Chapter 8Enforcing Static Typing Rules

We derive the meaning of a sentence from both its structure (syntax) and the particular vocabulary symbols it uses. The structure says what to do, and the symbols say what to do it to. For example, in phrase print x, the syntax says to print a value, and the symbol x says which value to print. Sometimes, though, we write code that make no sense even if the syntax is correct. Such programs violate a language’s semantic rules.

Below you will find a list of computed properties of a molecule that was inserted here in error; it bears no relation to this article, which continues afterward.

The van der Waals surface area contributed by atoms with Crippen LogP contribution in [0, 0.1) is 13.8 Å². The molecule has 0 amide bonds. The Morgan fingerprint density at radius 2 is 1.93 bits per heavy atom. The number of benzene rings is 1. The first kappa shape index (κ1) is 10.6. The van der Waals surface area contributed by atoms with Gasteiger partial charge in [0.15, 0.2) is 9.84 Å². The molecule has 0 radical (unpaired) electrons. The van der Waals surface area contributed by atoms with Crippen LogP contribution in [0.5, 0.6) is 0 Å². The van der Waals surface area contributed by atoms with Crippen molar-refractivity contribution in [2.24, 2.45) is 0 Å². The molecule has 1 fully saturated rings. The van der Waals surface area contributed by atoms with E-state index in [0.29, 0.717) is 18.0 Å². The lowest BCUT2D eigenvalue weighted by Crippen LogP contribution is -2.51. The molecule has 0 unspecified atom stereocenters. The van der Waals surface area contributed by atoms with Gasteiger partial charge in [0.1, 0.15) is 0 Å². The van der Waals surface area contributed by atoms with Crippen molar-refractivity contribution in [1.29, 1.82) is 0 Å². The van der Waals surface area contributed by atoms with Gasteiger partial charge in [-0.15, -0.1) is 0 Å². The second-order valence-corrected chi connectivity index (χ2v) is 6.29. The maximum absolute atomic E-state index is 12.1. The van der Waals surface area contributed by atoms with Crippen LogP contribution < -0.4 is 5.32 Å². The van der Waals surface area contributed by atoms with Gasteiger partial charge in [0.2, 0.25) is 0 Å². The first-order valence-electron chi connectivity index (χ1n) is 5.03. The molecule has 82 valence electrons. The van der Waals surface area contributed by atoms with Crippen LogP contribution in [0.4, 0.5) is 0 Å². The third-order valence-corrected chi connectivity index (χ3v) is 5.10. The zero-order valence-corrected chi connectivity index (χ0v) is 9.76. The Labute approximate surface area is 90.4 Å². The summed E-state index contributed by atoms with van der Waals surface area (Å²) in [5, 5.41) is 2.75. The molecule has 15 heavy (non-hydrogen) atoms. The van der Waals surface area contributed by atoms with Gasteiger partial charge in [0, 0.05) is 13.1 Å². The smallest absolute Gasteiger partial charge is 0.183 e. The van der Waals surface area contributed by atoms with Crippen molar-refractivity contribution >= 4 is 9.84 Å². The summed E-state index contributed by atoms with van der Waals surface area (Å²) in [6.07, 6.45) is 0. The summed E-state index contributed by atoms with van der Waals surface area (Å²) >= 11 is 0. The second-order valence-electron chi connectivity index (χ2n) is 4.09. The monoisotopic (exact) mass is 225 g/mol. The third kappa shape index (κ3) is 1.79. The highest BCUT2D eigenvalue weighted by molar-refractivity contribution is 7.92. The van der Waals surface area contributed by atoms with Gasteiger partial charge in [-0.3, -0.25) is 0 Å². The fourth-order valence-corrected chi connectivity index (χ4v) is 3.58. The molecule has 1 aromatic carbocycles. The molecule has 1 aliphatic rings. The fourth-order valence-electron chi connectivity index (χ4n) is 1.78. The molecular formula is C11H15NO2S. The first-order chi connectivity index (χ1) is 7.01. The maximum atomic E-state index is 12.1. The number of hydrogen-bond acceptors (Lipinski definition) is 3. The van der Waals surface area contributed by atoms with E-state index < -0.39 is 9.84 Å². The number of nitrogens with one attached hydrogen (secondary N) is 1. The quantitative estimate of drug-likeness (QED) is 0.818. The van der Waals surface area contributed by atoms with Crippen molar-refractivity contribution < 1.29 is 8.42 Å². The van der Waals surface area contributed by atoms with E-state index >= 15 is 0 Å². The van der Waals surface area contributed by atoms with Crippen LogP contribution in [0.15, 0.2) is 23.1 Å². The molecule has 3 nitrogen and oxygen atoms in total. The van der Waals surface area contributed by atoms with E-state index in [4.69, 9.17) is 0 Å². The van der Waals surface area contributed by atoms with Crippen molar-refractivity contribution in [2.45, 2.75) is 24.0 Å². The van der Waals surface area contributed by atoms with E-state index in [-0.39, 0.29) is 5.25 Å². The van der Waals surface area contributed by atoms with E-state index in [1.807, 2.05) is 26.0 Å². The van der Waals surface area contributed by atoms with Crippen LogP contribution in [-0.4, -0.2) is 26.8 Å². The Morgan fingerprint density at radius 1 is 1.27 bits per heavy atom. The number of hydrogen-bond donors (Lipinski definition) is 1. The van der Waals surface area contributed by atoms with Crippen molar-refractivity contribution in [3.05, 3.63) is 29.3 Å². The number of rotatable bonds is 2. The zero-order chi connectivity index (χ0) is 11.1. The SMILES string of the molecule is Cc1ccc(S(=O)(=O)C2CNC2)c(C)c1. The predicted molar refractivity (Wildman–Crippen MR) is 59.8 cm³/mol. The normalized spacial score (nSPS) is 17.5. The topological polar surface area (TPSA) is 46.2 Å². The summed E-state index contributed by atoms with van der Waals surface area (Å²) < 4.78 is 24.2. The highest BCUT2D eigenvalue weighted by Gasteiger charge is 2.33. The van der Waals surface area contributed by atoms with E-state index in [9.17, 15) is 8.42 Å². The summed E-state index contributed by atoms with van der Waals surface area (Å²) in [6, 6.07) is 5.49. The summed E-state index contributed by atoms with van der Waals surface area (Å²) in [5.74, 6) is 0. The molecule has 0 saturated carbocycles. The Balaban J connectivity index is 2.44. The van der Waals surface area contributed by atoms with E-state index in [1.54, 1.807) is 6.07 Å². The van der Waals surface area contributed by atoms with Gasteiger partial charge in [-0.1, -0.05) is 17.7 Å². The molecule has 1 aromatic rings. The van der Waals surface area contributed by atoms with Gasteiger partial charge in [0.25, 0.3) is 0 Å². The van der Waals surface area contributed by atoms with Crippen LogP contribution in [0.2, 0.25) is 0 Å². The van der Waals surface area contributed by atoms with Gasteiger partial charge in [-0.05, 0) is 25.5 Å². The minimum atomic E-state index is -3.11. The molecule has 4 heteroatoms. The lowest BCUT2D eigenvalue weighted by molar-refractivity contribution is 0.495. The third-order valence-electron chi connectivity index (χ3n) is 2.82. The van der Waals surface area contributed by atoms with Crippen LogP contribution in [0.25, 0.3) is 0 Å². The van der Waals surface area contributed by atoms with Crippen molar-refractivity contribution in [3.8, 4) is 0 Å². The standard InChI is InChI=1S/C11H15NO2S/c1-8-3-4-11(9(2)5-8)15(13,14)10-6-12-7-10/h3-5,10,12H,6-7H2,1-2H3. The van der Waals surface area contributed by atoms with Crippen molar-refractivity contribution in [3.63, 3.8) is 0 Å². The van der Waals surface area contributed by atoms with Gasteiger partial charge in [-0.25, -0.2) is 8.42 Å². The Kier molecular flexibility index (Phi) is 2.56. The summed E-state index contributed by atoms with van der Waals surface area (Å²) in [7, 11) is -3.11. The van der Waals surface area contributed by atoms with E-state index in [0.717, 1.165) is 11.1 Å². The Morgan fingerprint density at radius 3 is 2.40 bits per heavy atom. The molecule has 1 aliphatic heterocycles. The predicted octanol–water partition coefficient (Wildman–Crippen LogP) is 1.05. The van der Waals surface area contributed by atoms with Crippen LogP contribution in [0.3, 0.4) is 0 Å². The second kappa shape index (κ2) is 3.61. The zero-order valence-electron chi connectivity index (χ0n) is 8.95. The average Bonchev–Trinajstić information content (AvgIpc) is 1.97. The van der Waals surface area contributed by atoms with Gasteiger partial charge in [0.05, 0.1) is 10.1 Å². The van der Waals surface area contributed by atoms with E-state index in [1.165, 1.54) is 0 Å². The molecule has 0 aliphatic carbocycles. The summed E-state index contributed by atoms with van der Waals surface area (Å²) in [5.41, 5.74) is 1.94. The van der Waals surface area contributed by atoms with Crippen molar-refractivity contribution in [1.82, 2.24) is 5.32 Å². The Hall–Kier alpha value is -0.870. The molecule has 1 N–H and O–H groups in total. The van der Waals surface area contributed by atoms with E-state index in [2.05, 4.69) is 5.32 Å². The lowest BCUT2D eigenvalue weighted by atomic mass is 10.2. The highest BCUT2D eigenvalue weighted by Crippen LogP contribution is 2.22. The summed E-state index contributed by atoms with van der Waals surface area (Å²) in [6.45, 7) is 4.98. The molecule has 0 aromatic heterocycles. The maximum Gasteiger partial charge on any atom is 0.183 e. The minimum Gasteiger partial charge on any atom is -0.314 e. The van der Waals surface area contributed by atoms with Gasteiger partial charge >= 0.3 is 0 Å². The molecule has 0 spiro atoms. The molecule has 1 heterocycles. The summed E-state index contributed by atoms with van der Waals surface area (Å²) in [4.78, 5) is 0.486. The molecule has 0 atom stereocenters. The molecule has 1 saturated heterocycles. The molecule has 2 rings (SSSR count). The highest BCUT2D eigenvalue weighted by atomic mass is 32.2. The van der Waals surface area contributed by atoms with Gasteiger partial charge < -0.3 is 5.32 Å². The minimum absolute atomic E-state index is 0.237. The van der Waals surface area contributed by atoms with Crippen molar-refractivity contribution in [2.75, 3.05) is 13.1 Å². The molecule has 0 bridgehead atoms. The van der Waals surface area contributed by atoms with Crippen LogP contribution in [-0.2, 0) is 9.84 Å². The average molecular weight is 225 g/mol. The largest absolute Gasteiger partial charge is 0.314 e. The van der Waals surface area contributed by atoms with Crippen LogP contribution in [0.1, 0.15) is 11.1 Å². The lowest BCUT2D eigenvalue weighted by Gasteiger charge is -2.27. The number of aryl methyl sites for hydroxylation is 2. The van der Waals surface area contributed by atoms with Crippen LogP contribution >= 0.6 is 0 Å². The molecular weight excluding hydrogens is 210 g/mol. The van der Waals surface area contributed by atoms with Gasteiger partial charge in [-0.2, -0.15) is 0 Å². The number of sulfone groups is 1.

Languages typically have lots and lots of semantic rules. Some rules are run-time constraints (dynamic semantics), and some are compile-time constraints (static semantics). Dynamic semantic rules enforce things like “no division by zero” and “no array index out of bounds.” Depending ...

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